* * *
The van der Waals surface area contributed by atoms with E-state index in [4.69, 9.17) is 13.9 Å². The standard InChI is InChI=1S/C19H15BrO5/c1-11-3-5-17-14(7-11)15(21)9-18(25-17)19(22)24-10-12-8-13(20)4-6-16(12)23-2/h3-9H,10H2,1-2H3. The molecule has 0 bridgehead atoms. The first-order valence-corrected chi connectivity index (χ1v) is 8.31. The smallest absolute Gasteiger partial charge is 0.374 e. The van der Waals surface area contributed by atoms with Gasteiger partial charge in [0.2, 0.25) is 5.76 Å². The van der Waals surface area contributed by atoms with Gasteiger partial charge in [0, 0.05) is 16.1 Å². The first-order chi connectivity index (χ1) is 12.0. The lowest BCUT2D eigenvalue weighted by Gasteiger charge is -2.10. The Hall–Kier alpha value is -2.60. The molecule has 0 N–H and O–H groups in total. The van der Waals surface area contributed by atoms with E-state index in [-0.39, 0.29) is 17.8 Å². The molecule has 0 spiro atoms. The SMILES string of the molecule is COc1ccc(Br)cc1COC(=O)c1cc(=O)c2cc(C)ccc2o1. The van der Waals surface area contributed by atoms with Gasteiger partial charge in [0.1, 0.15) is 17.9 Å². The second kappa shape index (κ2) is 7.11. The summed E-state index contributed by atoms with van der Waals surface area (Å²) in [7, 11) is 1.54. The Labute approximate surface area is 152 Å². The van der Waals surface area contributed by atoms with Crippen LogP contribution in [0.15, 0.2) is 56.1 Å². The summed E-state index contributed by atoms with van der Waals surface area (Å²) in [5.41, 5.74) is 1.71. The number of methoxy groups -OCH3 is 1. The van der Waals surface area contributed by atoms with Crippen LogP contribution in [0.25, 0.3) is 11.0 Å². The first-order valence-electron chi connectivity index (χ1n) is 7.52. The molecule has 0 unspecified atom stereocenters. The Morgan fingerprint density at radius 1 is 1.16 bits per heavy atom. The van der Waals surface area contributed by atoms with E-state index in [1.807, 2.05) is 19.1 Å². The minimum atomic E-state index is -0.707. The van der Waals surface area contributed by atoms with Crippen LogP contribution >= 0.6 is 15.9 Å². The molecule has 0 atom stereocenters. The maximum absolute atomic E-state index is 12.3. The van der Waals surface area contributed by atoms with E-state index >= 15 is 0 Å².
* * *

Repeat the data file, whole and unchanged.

The van der Waals surface area contributed by atoms with E-state index in [4.69, 9.17) is 13.9 Å². The standard InChI is InChI=1S/C19H15BrO5/c1-11-3-5-17-14(7-11)15(21)9-18(25-17)19(22)24-10-12-8-13(20)4-6-16(12)23-2/h3-9H,10H2,1-2H3. The molecule has 0 bridgehead atoms. The first-order valence-corrected chi connectivity index (χ1v) is 8.31. The smallest absolute Gasteiger partial charge is 0.374 e. The van der Waals surface area contributed by atoms with Gasteiger partial charge in [0.2, 0.25) is 5.76 Å². The van der Waals surface area contributed by atoms with Gasteiger partial charge in [0, 0.05) is 16.1 Å². The first-order chi connectivity index (χ1) is 12.0. The lowest BCUT2D eigenvalue weighted by Gasteiger charge is -2.10. The Hall–Kier alpha value is -2.60. The molecule has 0 N–H and O–H groups in total. The van der Waals surface area contributed by atoms with E-state index in [-0.39, 0.29) is 17.8 Å². The molecule has 0 spiro atoms. The SMILES string of the molecule is COc1ccc(Br)cc1COC(=O)c1cc(=O)c2cc(C)ccc2o1. The van der Waals surface area contributed by atoms with Gasteiger partial charge in [0.1, 0.15) is 17.9 Å². The second kappa shape index (κ2) is 7.11. The summed E-state index contributed by atoms with van der Waals surface area (Å²) in [7, 11) is 1.54. The Labute approximate surface area is 152 Å². The van der Waals surface area contributed by atoms with Crippen LogP contribution in [0.15, 0.2) is 56.1 Å². The summed E-state index contributed by atoms with van der Waals surface area (Å²) in [5.41, 5.74) is 1.71. The number of methoxy groups -OCH3 is 1. The van der Waals surface area contributed by atoms with Crippen LogP contribution in [0.25, 0.3) is 11.0 Å². The first-order valence-electron chi connectivity index (χ1n) is 7.52. The molecule has 0 unspecified atom stereocenters. The Morgan fingerprint density at radius 1 is 1.16 bits per heavy atom. The van der Waals surface area contributed by atoms with E-state index in [1.807, 2.05) is 19.1 Å². The minimum atomic E-state index is -0.707. The van der Waals surface area contributed by atoms with Crippen LogP contribution >= 0.6 is 15.9 Å². The molecule has 0 atom stereocenters. The maximum absolute atomic E-state index is 12.3. The van der Waals surface area contributed by atoms with E-state index >= 15 is 0 Å².